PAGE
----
a flag on a pole

UK Government-Supervised Quarantine Is Coming On 15 February (It’s A Mess)

The UK government has finally confirmed that it will be introducing its long-awaited supervised quarantine from 15 February. With just ten days to go to the implementation of this plan, you'd be forgiven for thinking that most of the details had been agreed and that the government was now just working through the finer points that need to be ironed out. Sadly and unsurprisingly, that's not the case.
a woman sitting on a boat in front of a body of water

The UK Has Now Banned Travel From The UAE (Bad Luck “Influencers”!)

Over the past couple of weeks, and as it battles to try to get its coronavirus infection rates under control, the UK has been announcing new restrictions on international travel. Pre-departure testing rules for all international travelers have been introduced, all travel corridors have been suspended, travel from an entire continent has been banned and government-supervised quarantine measures have been announced. Now, as new variants of COVID-19 continue to raise fears, one of the world's current busiest air routes has been shut down.
a flag flying in the sky

The UK Will Introduce Mandatory Hotel Quarantine Rules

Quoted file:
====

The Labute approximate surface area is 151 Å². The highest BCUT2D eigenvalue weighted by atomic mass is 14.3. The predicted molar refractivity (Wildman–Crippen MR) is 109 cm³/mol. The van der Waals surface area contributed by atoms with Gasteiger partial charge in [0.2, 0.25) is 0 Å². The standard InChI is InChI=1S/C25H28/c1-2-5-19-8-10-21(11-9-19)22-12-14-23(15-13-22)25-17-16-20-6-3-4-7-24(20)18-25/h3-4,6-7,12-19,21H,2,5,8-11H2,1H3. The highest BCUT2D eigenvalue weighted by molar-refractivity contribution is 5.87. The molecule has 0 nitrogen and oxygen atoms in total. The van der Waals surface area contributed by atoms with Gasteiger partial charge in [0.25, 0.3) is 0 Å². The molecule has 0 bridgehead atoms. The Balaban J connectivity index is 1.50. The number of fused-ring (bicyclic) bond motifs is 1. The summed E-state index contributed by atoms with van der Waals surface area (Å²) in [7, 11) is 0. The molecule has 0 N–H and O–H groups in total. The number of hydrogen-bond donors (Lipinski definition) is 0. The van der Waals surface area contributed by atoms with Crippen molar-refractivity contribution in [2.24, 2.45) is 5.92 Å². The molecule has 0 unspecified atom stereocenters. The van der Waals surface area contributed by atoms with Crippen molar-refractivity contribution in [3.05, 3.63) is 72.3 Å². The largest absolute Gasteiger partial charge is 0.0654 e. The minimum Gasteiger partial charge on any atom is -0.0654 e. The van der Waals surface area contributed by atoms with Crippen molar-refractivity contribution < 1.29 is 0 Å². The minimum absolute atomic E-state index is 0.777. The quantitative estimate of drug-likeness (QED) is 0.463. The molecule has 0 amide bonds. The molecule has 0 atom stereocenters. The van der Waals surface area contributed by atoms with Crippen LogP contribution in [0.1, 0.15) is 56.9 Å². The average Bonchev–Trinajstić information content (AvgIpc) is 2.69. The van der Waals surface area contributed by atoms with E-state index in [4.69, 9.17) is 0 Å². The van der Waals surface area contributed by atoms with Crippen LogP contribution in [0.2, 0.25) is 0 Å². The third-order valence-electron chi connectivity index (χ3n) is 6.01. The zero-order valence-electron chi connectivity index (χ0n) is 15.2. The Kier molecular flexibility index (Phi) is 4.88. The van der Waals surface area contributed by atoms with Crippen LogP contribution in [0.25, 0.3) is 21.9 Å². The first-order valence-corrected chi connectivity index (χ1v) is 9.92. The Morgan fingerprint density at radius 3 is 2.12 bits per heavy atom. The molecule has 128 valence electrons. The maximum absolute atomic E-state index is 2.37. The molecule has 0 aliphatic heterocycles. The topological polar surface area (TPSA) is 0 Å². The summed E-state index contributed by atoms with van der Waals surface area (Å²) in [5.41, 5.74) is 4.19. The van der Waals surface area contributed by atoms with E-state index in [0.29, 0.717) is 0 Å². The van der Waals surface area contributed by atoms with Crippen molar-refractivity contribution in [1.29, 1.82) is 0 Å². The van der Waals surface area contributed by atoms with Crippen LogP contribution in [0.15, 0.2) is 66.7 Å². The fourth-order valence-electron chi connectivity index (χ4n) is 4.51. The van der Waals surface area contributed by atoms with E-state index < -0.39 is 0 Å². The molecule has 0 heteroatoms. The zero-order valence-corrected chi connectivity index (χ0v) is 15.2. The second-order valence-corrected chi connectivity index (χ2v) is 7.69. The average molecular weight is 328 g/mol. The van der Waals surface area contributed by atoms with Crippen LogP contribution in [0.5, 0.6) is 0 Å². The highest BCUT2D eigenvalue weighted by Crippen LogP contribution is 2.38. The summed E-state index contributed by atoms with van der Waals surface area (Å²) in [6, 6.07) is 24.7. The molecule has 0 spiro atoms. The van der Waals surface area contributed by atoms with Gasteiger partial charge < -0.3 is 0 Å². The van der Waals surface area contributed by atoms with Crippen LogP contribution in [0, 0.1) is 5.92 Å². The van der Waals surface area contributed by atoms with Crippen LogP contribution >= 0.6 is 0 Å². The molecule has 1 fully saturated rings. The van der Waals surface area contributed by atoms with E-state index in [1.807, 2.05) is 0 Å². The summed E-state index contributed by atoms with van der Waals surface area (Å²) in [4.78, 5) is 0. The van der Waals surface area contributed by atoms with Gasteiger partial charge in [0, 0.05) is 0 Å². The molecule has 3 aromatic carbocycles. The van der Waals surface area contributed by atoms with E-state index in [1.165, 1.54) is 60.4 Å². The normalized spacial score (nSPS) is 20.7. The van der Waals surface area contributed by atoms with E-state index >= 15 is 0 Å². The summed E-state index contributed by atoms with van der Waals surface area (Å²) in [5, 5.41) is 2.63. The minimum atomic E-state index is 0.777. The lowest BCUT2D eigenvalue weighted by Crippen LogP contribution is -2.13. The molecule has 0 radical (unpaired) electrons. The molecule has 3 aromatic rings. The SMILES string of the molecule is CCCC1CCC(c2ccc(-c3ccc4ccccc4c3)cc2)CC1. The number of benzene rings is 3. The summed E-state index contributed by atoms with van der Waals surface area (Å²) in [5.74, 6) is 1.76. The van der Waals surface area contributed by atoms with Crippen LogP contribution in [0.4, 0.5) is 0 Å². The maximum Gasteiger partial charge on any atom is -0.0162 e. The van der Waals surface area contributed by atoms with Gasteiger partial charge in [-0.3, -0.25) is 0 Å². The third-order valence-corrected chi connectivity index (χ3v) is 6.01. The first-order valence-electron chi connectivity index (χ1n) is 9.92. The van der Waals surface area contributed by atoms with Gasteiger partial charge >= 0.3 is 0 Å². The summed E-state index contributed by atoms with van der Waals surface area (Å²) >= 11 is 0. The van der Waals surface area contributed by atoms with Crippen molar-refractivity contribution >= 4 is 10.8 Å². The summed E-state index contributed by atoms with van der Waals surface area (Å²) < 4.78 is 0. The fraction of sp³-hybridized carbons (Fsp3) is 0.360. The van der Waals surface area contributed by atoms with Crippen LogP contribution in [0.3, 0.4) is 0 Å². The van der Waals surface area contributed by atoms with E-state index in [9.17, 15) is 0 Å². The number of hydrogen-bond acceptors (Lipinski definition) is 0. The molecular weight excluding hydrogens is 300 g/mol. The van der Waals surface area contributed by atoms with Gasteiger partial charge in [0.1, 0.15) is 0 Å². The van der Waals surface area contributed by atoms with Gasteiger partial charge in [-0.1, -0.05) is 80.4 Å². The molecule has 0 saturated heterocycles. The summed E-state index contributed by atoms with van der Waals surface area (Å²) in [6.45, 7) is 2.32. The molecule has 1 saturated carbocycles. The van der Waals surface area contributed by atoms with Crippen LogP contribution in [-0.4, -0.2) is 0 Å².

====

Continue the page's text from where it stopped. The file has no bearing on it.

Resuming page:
For the past few days, there have been rumors going around that the UK government was considering implementing Australia-style mandatory hotel quarantine measures on international travelers as the country tries to stop the inflow of new variants of the coronavirus. Today, the UK's Prime Minister and Home Secretary both confirmed that such measures are on their way.
a flag flying in the air

The United States Travel Bans Are Back & South Africa Has Been Added

Exactly a week ago, people living in Europe were given a glimpse of hope that they would soon be allowed to travel to the United States when Reuters announced that on the order of outgoing President Donald Trump, the United States would be lifting the restrictions that have banned most travelers from Europe, the UK, and Brazil from entering the country since March. Just hours later, the incoming administration put those hopes on hold.
a city next to the water

Israel Effectively Bans International Air Travel For The Rest Of January

Israel may currently lead the world in terms of the percentage of the population that have been given their first dose of a coronavirus vaccine but the country has also seen a significant surge in new coronavirus cases in recent weeks and, with fears growing that a new and potentially more deadly variant of the virus is being imported into the country, Israel's government has taken action.
a statue of a man on a statue in front of a white building with United States Capitol in the background

The United States May Introduce Quarantine For International Travelers (It Hasn’t Yet)

President Biden issued a series of executive orders yesterday as he starts to implement his administration's agenda and, unsurprisingly, one of the key focus areas for the new administration is the current pandemic and the spread of COVID-19.